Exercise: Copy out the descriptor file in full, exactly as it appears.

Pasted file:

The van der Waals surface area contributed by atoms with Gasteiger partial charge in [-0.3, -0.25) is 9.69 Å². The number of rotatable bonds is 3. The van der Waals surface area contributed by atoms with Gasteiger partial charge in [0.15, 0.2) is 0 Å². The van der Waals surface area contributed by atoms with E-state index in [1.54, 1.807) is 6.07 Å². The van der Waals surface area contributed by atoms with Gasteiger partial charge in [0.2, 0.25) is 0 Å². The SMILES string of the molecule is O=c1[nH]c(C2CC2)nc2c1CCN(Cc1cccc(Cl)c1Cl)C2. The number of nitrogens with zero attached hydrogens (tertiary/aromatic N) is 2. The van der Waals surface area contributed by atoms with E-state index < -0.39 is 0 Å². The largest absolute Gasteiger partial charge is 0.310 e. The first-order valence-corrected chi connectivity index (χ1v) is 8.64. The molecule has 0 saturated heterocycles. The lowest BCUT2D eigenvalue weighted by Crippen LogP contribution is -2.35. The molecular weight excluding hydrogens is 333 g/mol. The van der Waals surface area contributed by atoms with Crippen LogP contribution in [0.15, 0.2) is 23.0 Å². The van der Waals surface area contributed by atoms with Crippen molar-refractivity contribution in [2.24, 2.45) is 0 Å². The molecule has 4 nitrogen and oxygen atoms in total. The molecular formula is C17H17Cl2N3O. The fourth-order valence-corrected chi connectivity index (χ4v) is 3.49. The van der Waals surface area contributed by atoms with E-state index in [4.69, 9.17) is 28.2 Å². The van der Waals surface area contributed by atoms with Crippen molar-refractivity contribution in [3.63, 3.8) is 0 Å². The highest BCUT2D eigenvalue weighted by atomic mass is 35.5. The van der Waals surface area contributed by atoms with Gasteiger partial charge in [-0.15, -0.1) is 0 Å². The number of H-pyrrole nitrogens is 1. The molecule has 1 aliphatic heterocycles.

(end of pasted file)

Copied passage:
The van der Waals surface area contributed by atoms with Gasteiger partial charge in [-0.3, -0.25) is 9.69 Å². The number of rotatable bonds is 3. The van der Waals surface area contributed by atoms with Gasteiger partial charge in [0.15, 0.2) is 0 Å². The van der Waals surface area contributed by atoms with E-state index in [1.54, 1.807) is 6.07 Å². The van der Waals surface area contributed by atoms with Gasteiger partial charge in [0.2, 0.25) is 0 Å². The SMILES string of the molecule is O=c1[nH]c(C2CC2)nc2c1CCN(Cc1cccc(Cl)c1Cl)C2. The number of nitrogens with zero attached hydrogens (tertiary/aromatic N) is 2. The van der Waals surface area contributed by atoms with E-state index < -0.39 is 0 Å². The largest absolute Gasteiger partial charge is 0.310 e. The first-order valence-corrected chi connectivity index (χ1v) is 8.64. The molecule has 0 saturated heterocycles. The lowest BCUT2D eigenvalue weighted by Crippen LogP contribution is -2.35. The molecular weight excluding hydrogens is 333 g/mol. The van der Waals surface area contributed by atoms with Crippen LogP contribution in [0.15, 0.2) is 23.0 Å². The van der Waals surface area contributed by atoms with Crippen molar-refractivity contribution in [2.24, 2.45) is 0 Å². The molecule has 4 nitrogen and oxygen atoms in total. The molecular formula is C17H17Cl2N3O. The fourth-order valence-corrected chi connectivity index (χ4v) is 3.49. The van der Waals surface area contributed by atoms with E-state index in [4.69, 9.17) is 28.2 Å². The van der Waals surface area contributed by atoms with Crippen molar-refractivity contribution in [3.63, 3.8) is 0 Å². The highest BCUT2D eigenvalue weighted by atomic mass is 35.5. The van der Waals surface area contributed by atoms with Gasteiger partial charge in [-0.15, -0.1) is 0 Å². The number of H-pyrrole nitrogens is 1. The molecule has 1 aliphatic heterocycles.